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Discussion Starter #9
Holding Off For Now

After further pondering and discussion with outside resources, I've decided that I really need to paddle my Karma before knowing if I "need" a Zen or Burn III. I would also like to see some real-world reviews of the Burn III, which should be showing up soon. In my searching, I got some great feedback about these three boats from a very knowledgable representative (they handle product reviews) at a very large and respected company. Both shall go unnamed to avoid any trouble for the company/person, but I've copied some pieces below for those who want to dig in:


Compared to the Zen, the Burn is going to be much more precise. The edges are crisper. That would be the main noticeable difference.
As far as hull speed goes, they are pretty similar boats. The Zen was never a super popular boat for us. It seemed like it was a decent downriver paddler, but was not stellar in any particular category.
All that I can tell you, is that people are EXCITED for the new Burn. You can tell a lot about a boat from looking at it - and it looks awesome. Everything from the hull design, to the cockpit, to the volume looks great.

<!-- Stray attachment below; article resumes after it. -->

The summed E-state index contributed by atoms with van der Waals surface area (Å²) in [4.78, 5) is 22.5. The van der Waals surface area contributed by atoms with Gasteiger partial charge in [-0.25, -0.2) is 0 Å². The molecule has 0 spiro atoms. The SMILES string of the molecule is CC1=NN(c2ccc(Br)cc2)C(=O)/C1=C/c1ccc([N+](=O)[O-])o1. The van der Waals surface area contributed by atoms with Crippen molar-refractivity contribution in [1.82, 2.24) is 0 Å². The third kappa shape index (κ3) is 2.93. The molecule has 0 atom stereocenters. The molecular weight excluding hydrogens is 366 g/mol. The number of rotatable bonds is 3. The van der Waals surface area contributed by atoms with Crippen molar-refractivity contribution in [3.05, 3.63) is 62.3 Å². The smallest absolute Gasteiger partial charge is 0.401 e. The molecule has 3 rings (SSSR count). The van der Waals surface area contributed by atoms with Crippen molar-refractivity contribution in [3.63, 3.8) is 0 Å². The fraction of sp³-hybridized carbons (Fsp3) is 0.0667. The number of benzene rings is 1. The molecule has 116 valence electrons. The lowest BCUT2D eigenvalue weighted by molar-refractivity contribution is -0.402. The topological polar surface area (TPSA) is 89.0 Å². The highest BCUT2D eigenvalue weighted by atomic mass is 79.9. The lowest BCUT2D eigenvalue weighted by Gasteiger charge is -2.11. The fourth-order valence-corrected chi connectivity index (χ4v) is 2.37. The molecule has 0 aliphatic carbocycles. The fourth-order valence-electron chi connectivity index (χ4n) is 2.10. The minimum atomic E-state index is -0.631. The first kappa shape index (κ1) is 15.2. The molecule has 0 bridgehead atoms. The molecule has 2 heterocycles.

The new Burn looks like it will excel at high performance river running in the class III and IV realm. I know that Team Pyranha will use it as a creeker as well - but the sweet spot of the boat looks like crushing class III and IV runs - especially big water. It will also surf better than the Zen because it has a flatter hull…

Not to harsh on the Zen too much, it was just never a super popular boat. The Liquid Logic Remix takes the cake for boats with that design IMHO.



I think that you may like the Burn III a lot. Typically, Pyranha is known for performance paddling - meaning that their boats are crisp. The Burn, Jed, Nano, etc…They all have a very flat hull, and crisp edge..with the exception of the Shiva, every one of their boats has rails. One of the major changes with the Burn III, was leaving the rails, but smoothing them out in places that trip you up, and catch paddlers off guard. They took the bottom of the tail from the Nano, which is more rounded, and less edgy - the sten edge of the hull is where people usually catch their edge…The overall goal of the Burn, is to do EXACTLY what you just mentioned - they want to give you that riding on rails feeling, but at the same time, keep thing predictable, and easy to paddle in tricky water with strange currents…it is not quite as edgy as in years past. It is also faster (more narrow and longer).